By Aine Cryts
The next five years hold the promise of basic artificial-intelligence (AI) algorithms that will find lung nodules or detect brain hemorrhages, Eliot Siegel, MD, FSIIM, professor of radiology at University of Maryland School of Medicine, told AXIS Imaging News in September. He’s also enthusiastic about AI solutions that will aid radiologists’ understanding of multiple sclerosis and myocardial ischemia.

But even Siegel, who’s been fascinated with AI throughout his career, admitted to AXIS that these programs may have pitfalls that radiologists need to avoid. Those pitfalls include “bias in the development and training of algorithms that focus on specific populations and may not be applicable across general patient populations,” cautioned Siegel, who’s also chief of imaging at VA Maryland Health Care System.

And so seven organizations from across the radiology and imaging spectrum have come together to publish “Ethics of Artifical Intelligence in Radiology: Summary of the Joint European and North American Multisociety Statement,” which they jointly describe as an “aspirational statement” to guide the development of artificial intelligence. The statement focuses on three main areas: data, algorithms, and practice.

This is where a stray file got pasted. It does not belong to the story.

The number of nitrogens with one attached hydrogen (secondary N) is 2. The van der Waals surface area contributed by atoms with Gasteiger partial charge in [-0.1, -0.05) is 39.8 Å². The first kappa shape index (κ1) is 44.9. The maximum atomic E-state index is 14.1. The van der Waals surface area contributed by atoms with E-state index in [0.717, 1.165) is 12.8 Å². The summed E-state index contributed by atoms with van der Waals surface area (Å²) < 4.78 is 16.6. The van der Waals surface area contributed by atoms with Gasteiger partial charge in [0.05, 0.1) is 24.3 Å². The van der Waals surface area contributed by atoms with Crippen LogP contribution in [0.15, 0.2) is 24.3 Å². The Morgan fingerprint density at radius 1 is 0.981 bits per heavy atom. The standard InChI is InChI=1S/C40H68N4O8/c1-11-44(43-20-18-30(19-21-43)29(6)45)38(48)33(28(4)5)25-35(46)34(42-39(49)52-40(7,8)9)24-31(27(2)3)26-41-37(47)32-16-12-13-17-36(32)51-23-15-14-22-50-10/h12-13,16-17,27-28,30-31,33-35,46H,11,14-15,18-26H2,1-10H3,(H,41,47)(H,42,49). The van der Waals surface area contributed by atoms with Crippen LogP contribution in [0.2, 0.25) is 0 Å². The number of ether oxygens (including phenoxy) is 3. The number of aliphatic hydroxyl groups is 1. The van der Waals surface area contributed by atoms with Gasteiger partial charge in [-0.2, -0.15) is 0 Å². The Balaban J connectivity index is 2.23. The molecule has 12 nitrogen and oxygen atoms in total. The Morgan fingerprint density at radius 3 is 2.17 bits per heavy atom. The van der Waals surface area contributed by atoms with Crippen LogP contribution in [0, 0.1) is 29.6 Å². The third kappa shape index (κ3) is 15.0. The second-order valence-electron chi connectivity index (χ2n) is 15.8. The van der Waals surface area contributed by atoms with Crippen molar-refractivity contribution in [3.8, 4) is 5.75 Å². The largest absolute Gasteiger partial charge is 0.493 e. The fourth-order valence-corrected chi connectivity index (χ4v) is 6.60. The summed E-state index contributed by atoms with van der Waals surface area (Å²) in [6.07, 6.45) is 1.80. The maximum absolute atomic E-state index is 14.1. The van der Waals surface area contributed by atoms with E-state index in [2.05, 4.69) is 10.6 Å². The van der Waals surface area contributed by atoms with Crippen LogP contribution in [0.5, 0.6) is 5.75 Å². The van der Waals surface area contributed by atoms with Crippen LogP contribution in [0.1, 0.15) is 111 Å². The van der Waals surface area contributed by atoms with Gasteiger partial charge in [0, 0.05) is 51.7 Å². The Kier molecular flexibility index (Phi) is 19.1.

Juan Carlos Batlle, MD, M.Bioethics, chair of American College of Radiology’s (ACR) data sharing workgroup, tells AXIS that the joint multi-society statement “is a landmark document that recognizes the importance of addressing the ethical issues in the explosion of artificial intelligence in the medical field and, in particular, within radiology.”

Matthew B. Morgan, MD, member of Radiology Society of North America’s (RSNA) Radiology Informatics Committee, tells AXIS that safety and evidence-based quality of care and patient privacy and protection of data need to be top of mind for radiologists and radiology leaders as they decide to incorporate artificial intelligence into their clinical practice.

In addition, the guidance on AI and radiology provides an ethical framework for data sharing that’s central to machine-learning collaboration among vendors and other participants in the healthcare ecosystem, Batlle tells AXIS. Batlle is also a professor at Florida International University’s medical school and chief of thoracic imaging at Coral Gables, Fla.-based Baptist Health South.

Radiologists and all physicians need to be mindful of the human aspect of medicine when using AI systems, says Morgan, who’s also professor and director of information technology and quality improvement in breast imaging in University of Utah’s department of radiology and imaging sciences. “Patients have preferences and values that may transcend what the machine might recommend as the ‘right answer.’ Human touch and compassion can never be outsourced to machines.”

The organizations that authored the statement are ACR, European Society of Radiology, RSNA, Society for Imaging Informatics in Medicine, European Society of Medical Imaging Informatics, Canadian Association of Radiologists, and American Association of Physicists in Medicine.

Feedback from patients, radiologists, regulators, and other stakeholders was addressed and incorporated in the statement, which was published simultaneously in the Journal of the American College of Radiology, Radiology, Insights Into Imaging, and the Canadian Association of Radiologists Journal.

Aine Cryts is a contributing writer for AXIS Imaging News.